I think the problem with correlation has its roots in the teachers who misunderstand the material’s purpose. It’s to help guide discussions, not circumscribe it entirely. When I was gospel doctrine instructor, we had vibrant discussions on history, prophecy, and we even did some -gasp- speculation. The bishopric loved attending because the members were engaged. More often the not, you have instructors who are lazy and give no thought to the lesson–they just want to get through their hour and you can see it. Correlation only amplifies this problem because it is the same discussion over and over and over again.

  • http://ndbf.blogspot.com R. Gary

    Sweet. Another verse from the forgotten book of Paul Dunn. Interesting choice of sources. Did Greg Prince just ignore Dunn’s 1991 letter (published in the Church News) about not always being truthful. According to scripture and the apostles and prophets, the First Presidency is the Church’s supreme court. And you can be sure that Correlation works for the First Presidency, not the other way around.

  • http://mormonheretic.org MH

    Thanks for the comments everyone. It does seem that I’m preaching to the choir a bit.

    Peter, I agree that there are a great number of lazy teachers in the church. My frustration comes from the fact that I tried very hard not to be one of those lazy teachers. I probably spent 2-3 hours preparing each week, yet because I supplemented my lessons with non-approved sources, I was called in the Bishop’s office (at the request of a member of the Stake Presidency) that was concerned I didn’t read the lesson word for word. They replace me and got a lazy teacher, and I guess that’s what the stake presidency wanted.

    Like Clean Cut, I am underwhelmed at church and bring a good book (like the McKay biography.) It is a bit funny to me that one of the speakers in Sacrament meeting this week commented that we should do more study from home. I agree, because church education is lousy.

  • http://mormonheretic.org MH

    I will also add that I think President McKay would hate the current manuals. There is a story in the book where Hugh Nibley wrote a church manual, and some of the brethren objected, saying it was too hard. McKay’s response was to “let them struggle.” As an educator, McKay understood that meat needed to be provided for healthy spirituality. I fear our correlation department is out to make us all spiritual vegetarians.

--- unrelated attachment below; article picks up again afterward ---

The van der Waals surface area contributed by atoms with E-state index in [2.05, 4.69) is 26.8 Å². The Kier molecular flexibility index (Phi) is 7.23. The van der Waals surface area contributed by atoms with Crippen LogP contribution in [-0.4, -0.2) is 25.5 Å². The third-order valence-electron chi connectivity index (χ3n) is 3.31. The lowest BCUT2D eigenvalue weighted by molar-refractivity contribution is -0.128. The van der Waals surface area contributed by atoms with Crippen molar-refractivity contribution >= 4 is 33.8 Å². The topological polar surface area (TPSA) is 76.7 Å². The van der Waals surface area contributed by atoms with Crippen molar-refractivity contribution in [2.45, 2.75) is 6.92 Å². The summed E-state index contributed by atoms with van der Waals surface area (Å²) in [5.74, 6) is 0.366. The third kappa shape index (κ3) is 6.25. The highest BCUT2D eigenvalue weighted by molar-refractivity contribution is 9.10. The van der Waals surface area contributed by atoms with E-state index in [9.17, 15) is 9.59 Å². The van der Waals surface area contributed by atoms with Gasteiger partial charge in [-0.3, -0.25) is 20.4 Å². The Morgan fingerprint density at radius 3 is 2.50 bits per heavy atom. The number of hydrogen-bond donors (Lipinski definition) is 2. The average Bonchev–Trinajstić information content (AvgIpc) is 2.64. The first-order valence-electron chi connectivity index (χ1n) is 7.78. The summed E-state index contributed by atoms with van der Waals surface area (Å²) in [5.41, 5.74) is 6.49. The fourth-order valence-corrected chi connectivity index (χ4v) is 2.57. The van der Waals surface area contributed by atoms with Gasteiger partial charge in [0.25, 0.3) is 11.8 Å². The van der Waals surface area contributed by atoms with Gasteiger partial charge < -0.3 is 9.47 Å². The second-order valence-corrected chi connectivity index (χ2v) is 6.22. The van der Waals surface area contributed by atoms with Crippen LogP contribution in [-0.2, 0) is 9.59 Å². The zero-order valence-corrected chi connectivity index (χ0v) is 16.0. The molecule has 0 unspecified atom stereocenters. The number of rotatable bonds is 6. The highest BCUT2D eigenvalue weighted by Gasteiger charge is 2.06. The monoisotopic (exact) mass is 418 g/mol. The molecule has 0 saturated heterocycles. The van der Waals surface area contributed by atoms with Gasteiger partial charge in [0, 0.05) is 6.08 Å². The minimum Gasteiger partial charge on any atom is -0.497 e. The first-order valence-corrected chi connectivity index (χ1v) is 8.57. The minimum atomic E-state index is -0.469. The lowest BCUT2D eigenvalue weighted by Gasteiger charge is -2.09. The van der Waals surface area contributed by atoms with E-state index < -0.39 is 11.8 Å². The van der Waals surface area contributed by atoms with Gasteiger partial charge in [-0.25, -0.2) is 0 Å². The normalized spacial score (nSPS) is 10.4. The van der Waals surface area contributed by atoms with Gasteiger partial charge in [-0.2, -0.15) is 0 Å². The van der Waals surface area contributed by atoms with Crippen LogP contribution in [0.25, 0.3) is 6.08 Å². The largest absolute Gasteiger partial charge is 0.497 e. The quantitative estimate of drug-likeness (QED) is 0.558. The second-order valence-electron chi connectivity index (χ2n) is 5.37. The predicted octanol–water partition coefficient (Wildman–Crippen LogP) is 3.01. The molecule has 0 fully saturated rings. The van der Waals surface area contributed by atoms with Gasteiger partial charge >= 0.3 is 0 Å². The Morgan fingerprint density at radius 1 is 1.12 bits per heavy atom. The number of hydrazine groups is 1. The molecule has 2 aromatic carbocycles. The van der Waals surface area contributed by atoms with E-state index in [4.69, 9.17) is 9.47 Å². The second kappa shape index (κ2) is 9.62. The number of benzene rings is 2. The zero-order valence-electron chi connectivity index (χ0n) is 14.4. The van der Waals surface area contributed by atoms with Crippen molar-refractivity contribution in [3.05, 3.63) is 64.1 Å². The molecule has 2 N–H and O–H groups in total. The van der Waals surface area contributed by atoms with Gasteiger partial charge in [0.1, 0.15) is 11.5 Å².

• http://blainn.com Blain

    This is an interesting quote. I’m not sure how correlated it is to love Paul Dunn, but I still do.

    I’m finding that I am very much a child of the Correlation. I don’t mind doctrinal speculation, but I do mind when people take some speculative doctrine and teach it as authoritative or obviously true. I think that’s led to a great deal of confusion and conflict over the history of the Church, and I don’t think it’s bad to try to avoid that. I’m not certain that a nameless faceless bureaucracy is the best way to do that, or that everything they’ve done has been the best. But I agree with the idea of honing in on a small set of hard, essential doctrines that are going to be the emphasis of the institutional Church’s curriculum, and then allowing speculation to take place as long as it’s understood that it’s speculation, and that faithful Mormons don’t have to agree with those speculations to be faithful, “good” Mormons. I (perhaps self-delusionally, perhaps hopefully) see things going in that direction. The effort to crystallize that central core of doctrine seems to have reached a pretty stable plateau, and the next stage seems to be some identifying of the realms of speculation and acknowledging the vast world of interesting and potentially fruitful doctrines that may well be true beyond that core.

    I’m not someone who accepts that every trend is a pendulum, which swings to one extreme and then another, but neither do I accept that trends continue linearly toward their apparently obvious conclusion. In the Church, things adjust over time, and trends change. Not often very quickly, but the change never stops.

  • Justin Tungate

    I agree with Blain. Speculation needs to be stated as such. But, speculation isn’t really what concerns me with regards to the church manuals. The manuals present life and moral dilemmas with hardly an idea of gray (life is black and white, right?). There’s no room to wallow in complexity.

    If you dumb it down, people will be dumb, that’s just human nature.

  • Ron M

    Dr. Cornel West at the Union Theological Seminary gave a lecture entitled “The Socratic, Prophetic and Democratic” that was brilliant. He argued that a faith must include the merge “Athens” with “Jerusalem.” What he meant by that is that a grown-up, mature faith must invite and welcome the socratic questioning and to do so is reflective of a mature faith, and that must merge with “Jerusalem” meaning a faith that also embraces the love for the “least” and the disenfranchised” and in fact everyone. Great lecture.